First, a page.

Marco Pierre White’s Boxing Day Feast

It’s been 21 years since Marco Pierre White hung up his chef’s whites — now he’s back to share his favourite festive recipes with Daily Mail readers. 

In Saturday’s Weekend magazine he gave you his fuss-free Christmas lunch, and today he dishes up a Boxing Day feast…

Boxing Day ham with celeraic remoulade 

Ham hock is an incredibly flavoursome piece of meat on the bone. Plus, it’s not expensive. It’s ideal with a remoulade of finely sliced celeriac and slightly mustardy mayonnaise.

Serves 6

  • 1 ham hock (or 2 small ones)

For the celeriac remoulade

  • 1 celeriac, peeled
  • ½ a lemon
  • Sea salt flakes
  • 4 tbsp mayonnaise
  • Grain mustard, to your taste 

To garnish

  • About 24 small cornichons
  • Chopped fresh parsley

Place the ham in a large saucepan and cover with cold water. Bring the water to the boil, remove from the heat and drain. 

Marco says

Ham hock is perfect for Boxing Day — delicious with salads or in sandwiches 

Fill the pan with water to about 5cm above the ham. Return the pan to the heat, bring to the boil, then reduce to a gentle simmer. 

Simmer very, very gently for 2½-3 hours, until the meat pulls easily away from the bone. Remove the pan from the heat and leave the ham to cool in the liquor.

To make the remoulade, chop the celeriac crossways and then finely slice the pieces into matchstick-sized slivers. 

Squeeze the lemon over the matchsticks, and season with the sea salt. Refrigerate for 20 minutes.

Squeeze the celeriac in a tea towel or kitchen paper to remove some of the salt and the excess moisture. 

Mix the mayonnaise with grain mustard to your taste. Then combine the celeriac with the mayonnaise.

Slice the ham and arrange it on a platter. Spoon over some of the poaching liquor. Dot the cornichons over the top and garnish with parsley. Serve with the celeriac remoulade.

Boxing Day ham with celeraic remoulade

Chicken broth with dumplings

I learnt to make this soup at the Box Tree restaurant in Ilkley, West Yorkshire. 

It’s a very clever soup, because it’s like a consommé but doesn’t require the usual consommé clarification with egg white (a technique that’s very haute cuisine, but means the soup loses flavour). 

If you like, mix and match the carrot, celery and garlic, but stick to a total weight of about 500 g (1 lb 2 oz). 

The soy sauce and tomato purée add a distinctive amber colour to the soup, while the soy and stock pots are salty enough that no extra salt is needed.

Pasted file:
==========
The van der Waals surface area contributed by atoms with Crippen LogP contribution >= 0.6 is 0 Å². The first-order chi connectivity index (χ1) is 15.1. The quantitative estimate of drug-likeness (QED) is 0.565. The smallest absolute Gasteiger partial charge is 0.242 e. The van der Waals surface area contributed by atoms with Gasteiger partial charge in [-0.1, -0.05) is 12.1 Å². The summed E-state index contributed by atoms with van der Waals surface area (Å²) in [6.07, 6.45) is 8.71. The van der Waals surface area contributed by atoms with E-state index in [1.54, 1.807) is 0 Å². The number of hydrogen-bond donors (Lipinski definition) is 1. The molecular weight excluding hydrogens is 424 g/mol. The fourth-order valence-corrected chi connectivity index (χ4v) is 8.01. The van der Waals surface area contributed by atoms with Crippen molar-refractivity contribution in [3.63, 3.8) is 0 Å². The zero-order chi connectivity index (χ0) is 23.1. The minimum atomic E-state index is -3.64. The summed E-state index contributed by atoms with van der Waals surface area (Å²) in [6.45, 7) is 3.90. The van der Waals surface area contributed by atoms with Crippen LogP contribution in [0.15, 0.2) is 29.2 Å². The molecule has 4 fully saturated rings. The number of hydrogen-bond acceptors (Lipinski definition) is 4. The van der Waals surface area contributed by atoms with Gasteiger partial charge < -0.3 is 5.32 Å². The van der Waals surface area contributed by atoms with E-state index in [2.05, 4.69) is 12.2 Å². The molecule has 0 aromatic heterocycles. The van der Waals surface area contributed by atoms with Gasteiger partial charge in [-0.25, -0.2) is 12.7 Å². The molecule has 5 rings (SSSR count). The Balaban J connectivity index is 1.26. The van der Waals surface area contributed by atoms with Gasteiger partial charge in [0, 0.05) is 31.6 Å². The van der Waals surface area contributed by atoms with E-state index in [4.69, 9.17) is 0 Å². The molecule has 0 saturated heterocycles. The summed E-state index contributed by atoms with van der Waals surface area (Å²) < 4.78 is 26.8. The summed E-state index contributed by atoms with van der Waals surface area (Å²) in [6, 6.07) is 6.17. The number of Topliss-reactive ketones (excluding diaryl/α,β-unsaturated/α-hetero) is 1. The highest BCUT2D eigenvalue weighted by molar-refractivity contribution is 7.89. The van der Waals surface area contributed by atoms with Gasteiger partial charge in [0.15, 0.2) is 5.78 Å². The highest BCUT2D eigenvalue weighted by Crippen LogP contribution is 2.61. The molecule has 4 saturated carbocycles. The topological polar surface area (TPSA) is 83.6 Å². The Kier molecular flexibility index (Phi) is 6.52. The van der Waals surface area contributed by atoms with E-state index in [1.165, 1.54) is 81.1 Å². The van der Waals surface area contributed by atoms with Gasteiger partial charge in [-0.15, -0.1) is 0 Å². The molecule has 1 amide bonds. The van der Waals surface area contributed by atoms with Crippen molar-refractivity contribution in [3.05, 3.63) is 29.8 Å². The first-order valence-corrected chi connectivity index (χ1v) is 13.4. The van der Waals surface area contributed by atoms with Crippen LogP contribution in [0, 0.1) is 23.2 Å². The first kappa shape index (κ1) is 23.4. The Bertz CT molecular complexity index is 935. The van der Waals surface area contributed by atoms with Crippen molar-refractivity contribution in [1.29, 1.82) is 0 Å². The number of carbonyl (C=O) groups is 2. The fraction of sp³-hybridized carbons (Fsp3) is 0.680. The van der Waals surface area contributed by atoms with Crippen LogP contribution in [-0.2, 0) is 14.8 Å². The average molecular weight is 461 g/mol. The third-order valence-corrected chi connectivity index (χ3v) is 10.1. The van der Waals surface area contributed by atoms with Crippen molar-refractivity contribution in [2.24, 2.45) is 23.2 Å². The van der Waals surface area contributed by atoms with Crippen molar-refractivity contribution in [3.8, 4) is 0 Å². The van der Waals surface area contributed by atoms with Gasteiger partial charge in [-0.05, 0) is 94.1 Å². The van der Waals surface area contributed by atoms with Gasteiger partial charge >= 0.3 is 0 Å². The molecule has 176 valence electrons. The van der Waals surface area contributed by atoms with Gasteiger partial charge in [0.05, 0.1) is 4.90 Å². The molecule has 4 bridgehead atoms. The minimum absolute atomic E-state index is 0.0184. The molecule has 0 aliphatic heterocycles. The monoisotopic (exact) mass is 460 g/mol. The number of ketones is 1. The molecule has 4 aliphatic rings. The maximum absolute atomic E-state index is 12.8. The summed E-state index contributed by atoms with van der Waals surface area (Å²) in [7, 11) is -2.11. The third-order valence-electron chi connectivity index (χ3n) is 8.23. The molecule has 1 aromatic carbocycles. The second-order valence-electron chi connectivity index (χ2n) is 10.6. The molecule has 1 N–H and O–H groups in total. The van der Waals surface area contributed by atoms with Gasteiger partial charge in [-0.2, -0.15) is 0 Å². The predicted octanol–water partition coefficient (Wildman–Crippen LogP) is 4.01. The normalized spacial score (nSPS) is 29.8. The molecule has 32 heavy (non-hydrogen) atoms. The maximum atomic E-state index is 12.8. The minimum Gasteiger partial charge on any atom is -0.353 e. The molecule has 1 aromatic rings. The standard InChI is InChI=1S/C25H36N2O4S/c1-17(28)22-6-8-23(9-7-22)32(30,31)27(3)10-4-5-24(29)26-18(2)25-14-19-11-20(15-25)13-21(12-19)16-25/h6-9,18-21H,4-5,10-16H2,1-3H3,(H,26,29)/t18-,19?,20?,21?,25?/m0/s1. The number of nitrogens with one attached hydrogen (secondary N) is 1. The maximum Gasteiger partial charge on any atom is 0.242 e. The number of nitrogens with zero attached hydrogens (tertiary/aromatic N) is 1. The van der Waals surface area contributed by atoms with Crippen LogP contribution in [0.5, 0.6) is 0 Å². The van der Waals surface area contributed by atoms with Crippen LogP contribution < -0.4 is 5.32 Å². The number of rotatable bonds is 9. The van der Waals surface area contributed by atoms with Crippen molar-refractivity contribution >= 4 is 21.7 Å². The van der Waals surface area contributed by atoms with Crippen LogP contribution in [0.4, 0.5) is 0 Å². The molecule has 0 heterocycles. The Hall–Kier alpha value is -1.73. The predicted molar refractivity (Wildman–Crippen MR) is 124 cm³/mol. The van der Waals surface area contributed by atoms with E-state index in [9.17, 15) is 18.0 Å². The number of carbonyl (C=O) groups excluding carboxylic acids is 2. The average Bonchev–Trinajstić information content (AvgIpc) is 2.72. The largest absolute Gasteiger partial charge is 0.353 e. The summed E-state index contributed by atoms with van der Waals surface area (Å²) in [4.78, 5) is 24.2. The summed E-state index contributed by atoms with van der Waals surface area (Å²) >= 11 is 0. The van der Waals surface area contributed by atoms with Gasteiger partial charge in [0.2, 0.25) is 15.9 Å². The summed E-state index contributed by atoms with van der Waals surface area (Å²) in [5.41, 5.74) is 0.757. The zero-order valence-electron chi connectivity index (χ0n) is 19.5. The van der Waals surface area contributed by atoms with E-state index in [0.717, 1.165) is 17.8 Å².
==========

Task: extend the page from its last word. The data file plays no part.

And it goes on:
Serves 6

  • 2 kg (4lb 8oz) raw chicken bones (from your butcher), chopped
  • 1 medium carrot, coarsely chopped
  • 1 celery stick, coarsely chopped
  • 1 onion, coarsely chopped
  • 1 leek, white part only, coarsely chopped
  • 1 whole garlic bulb, cut in half
  • 1 tbsp dark soy sauce
  • 1 tbsp tomato purée
  • 20 pieces of dried porcini
  • 1 bay leaf
  • 2 thyme sprigs
  • 2 cloves
  • ½ tsp coriander seeds
  • 2 juniper berries (optional)
  • 2 Knorr chicken stock pots (optional)
  • 2.5 ltr (4½ pt) water

For the dumplings

  • 75 g (2¾ oz) Atora suet
  • 150 g (5½ oz) self-raising flour
  • A couple of pinches of sea salt flakes
  • 7-8 tbsp water

To finish

  • 200 g (7 oz) mushrooms, finely sliced (optional)
  • Fresh herbs of your choice, finely sliced

Place the raw chicken bones in a large saucepan or casserole. Add the carrot, celery, onion, leek, garlic, soy sauce, tomato purée, porcini, bay leaf, thyme, cloves, coriander seeds and juniper berries (if using). 

Add the stock pots (if using) and pour in the water. Bring to the boil, then reduce the heat to a simmer for four hours. It will become clear like a consommé and amber in colour.

Meanwhile, make the dumplings so they are ready when required. Mix the suet with the flour and a pinch or two of sea salt flakes. Mix with enough water to form a pliable dough. Roll smallish balls of dough, taking into consideration they’ll grow as they cook.

Drain the soup through a colander, return the liquid to the saucepan and bring to a gentle simmer. In a separate saucepan of gently simmering water, poach the dumplings for 20-25 minutes, until a skewer comes out clean.

If you are using mushrooms, preheat the grill, place the mushrooms on a baking tray and place the tray on the floor of the grill. Grill for five minutes, turning the mushrooms once or twice.

Ladle the broth and dumplings into soup bowls. Add the grilled mushrooms (if using) and herbs of your choice.

Chicken broth with dumplings

Chicken broth with dumplings

Beetroot and goat’s cheese salad

A very simple salad, and a classic combination.

Serves 6-8

  • About 24 small beetroots (600 g/1 lb 5 oz)
  • A splash of merlot vinegar or red wine vinegar
  • 3 splashes of extra-virgin olive oil
  • 150 g (5½ oz) goat’s cheese, broken into large crumbs
  • 8 walnuts, coarsely chopped
  • Finely chopped fresh herbs of your choice, for garnish
Beetroot and goat's cheese salad

Beetroot and goat’s cheese salad

Wash the beetroots and place them in a saucepan. 

Cover with cold water and bring to the boil. 

Reduce to a simmer and cook for about ten minutes, until tender — test by inserting the point of a knife into one of the beetroots. 

Drain and then refresh under cold running water for a few seconds.

Peel the beetroots, place them in a bowl and coat with the merlot or red wine vinegar and olive oil.

Transfer the beetroots to a serving dish. Garnish with the crumbled goat’s cheese, and finish with a sprinkling of chopped walnuts and chopped herbs.

Bread & butter pudding

This was a childhood favourite, when my dad would make a couple of desserts to follow the Sunday roast. We didn’t have brioche in those days, but it brings its own distinct flavours to the pudding.

Serves 6-8

  • 3 tbsp dark ruml 3 tbsp water
  • 110 g (3¾ oz) currants
  • 800 g (1 lb 12 oz) brioche, cut into triangular slices